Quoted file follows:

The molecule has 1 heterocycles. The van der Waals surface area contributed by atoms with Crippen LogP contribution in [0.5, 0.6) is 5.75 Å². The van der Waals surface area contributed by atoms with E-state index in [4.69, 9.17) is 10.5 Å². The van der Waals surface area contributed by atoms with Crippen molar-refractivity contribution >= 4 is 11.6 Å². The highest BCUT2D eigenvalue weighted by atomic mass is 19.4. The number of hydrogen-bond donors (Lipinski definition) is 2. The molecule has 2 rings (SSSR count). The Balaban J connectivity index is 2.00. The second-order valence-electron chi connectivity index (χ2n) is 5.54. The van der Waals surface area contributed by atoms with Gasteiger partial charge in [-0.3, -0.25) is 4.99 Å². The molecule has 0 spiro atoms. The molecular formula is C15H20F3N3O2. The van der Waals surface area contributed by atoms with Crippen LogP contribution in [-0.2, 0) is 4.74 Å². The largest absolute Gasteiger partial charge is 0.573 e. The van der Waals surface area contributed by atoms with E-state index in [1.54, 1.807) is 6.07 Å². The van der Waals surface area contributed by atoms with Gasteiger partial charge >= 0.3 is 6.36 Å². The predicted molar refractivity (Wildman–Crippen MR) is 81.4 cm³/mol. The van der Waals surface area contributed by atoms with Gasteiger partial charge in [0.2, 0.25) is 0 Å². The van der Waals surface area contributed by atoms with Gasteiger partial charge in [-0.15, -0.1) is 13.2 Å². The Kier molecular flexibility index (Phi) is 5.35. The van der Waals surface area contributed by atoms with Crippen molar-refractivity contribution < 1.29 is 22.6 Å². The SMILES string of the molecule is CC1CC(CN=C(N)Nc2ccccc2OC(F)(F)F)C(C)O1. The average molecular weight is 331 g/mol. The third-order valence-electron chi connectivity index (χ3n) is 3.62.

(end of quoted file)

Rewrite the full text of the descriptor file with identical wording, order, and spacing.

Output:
The molecule has 1 heterocycles. The van der Waals surface area contributed by atoms with Crippen LogP contribution in [0.5, 0.6) is 5.75 Å². The van der Waals surface area contributed by atoms with E-state index in [4.69, 9.17) is 10.5 Å². The van der Waals surface area contributed by atoms with Crippen molar-refractivity contribution >= 4 is 11.6 Å². The highest BCUT2D eigenvalue weighted by atomic mass is 19.4. The number of hydrogen-bond donors (Lipinski definition) is 2. The molecule has 2 rings (SSSR count). The Balaban J connectivity index is 2.00. The second-order valence-electron chi connectivity index (χ2n) is 5.54. The van der Waals surface area contributed by atoms with Gasteiger partial charge in [-0.3, -0.25) is 4.99 Å². The molecule has 0 spiro atoms. The molecular formula is C15H20F3N3O2. The van der Waals surface area contributed by atoms with Crippen LogP contribution in [-0.2, 0) is 4.74 Å². The largest absolute Gasteiger partial charge is 0.573 e. The van der Waals surface area contributed by atoms with E-state index in [1.54, 1.807) is 6.07 Å². The van der Waals surface area contributed by atoms with Gasteiger partial charge >= 0.3 is 6.36 Å². The predicted molar refractivity (Wildman–Crippen MR) is 81.4 cm³/mol. The van der Waals surface area contributed by atoms with Gasteiger partial charge in [0.2, 0.25) is 0 Å². The van der Waals surface area contributed by atoms with Gasteiger partial charge in [-0.15, -0.1) is 13.2 Å². The Kier molecular flexibility index (Phi) is 5.35. The van der Waals surface area contributed by atoms with Crippen molar-refractivity contribution < 1.29 is 22.6 Å². The SMILES string of the molecule is CC1CC(CN=C(N)Nc2ccccc2OC(F)(F)F)C(C)O1. The average molecular weight is 331 g/mol. The third-order valence-electron chi connectivity index (χ3n) is 3.62.